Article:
By: Oberst Von Berauscht (Five Beers) –
Mr. and Mrs. Green cannot have children, they are resigned to this fact. And as if to purge themselves of the need, they spend an evening drinking and writing down all the traits they wanted so badly to see in their son who can never be. They put these thoughts into a wooden box, and bury it in the garden in the back yard. Following a powerful storm that night, a muddy and naked child with leaves growing on his legs shows up in their house. A child with all the traits they wrote down… along with a human child-sized hole in the garden.
It takes approximately 2 minutes for these supposedly intelligent adults to deduce that “magic” has happened. I have to give them credit, if I saw a child with leaves growing out of his body I wouldn’t take it so easily.
Bitch, get some Roundup.
They do manage to conceal Timothy’s Ent-like appearance with a pair of knee-socks, thus setting the stage for the obligatory “being different is special” moral. But I’m far more concerned with the way the people in town take the sudden appearance of a 10-year old child in the household of a couple who not only can’t have kids, but have also not gone through the adoption process yet. I mean, as far as any of these rational adults should know, they bought Timothy on the Black Market, or perhaps even kidnapped him. Nobody asks any follow-up questions upon hearing their extraordinarily thin excuses.
I guess it worked for other movies…
And then there is the thin side-plot of the pencil factory closing, which ***Spoilers*** is miraculously saved when Mr. and Mrs. Green invent a new kind of pencil made from dead leaves. I can’t help but wonder how this is going to revolutionize the pencil industry, much less turn the failing business around. Such a new innovation would surely take time to catch on, and the film makes it clear that the corporate stooges of the pencil company aren’t exactly concerned about much more than short-term gains.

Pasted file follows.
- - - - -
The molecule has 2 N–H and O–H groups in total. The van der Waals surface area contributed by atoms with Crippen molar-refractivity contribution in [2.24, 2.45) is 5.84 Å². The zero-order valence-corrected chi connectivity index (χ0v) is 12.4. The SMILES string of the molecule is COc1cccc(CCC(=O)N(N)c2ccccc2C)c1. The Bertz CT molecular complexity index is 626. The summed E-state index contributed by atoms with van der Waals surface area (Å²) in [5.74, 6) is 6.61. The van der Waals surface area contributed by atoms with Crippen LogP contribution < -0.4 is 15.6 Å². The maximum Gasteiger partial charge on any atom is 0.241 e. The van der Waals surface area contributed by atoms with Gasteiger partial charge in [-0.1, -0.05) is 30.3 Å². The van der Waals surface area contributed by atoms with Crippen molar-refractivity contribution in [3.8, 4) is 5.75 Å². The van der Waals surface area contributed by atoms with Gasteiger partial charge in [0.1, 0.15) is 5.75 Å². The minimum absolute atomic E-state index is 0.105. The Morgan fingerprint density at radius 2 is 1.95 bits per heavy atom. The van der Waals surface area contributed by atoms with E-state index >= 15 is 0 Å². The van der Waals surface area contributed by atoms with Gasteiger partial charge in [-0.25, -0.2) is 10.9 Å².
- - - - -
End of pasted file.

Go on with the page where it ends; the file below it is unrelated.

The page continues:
I find this late-summer Disney Melodrama highly illogical
And what of Timothy himself you ask? Well, there are few things I find as pant-soilingly terrifying as a child who is too “good”. Something is just not right about a kid who doesn’t express his emotions other than with a black stare or mild amusement. Even when bullied, Timothy just stands there and takes it. Throughout the film, I couldn’t shake the feeling that this was just a horror movie re-cut into an inspirational family picture.
Hey, it’s not like it hasn’t been done before…
***Spoilers*** Timothy disappears at the end, in a moment that is supposed to be poignant. But the next scene is that of the Greens adopting a child. Let me ask the question, if the whole town knows this kid is around, what exactly are they going to think when they ask about Timothy and Mr. Green says “oh, he… went away…”? Short answer; they definitely aren’t getting to adopt. Long answer; They will think the Greens kidnapped and brutally murdered Timothy, leaving him in a dumpster somewhere near the Pencil factory. (In all seriousness though, that would make a far more interesting movie) Ultimately what we are left with is a paint-by-numbers PG-Rated movie that goes with your best sweater and the rest of your be-cardiganed family as you play Scrabble on a Sunday afternoon.
But really, is all of this neccesary?
No, it isn’t…
Bonus Drinking Game
Take a Drink: whenever they bring up pencils
Take a Drink: when Timothy loses a leaf
Drink a Shot: when Ron Livingston is a dick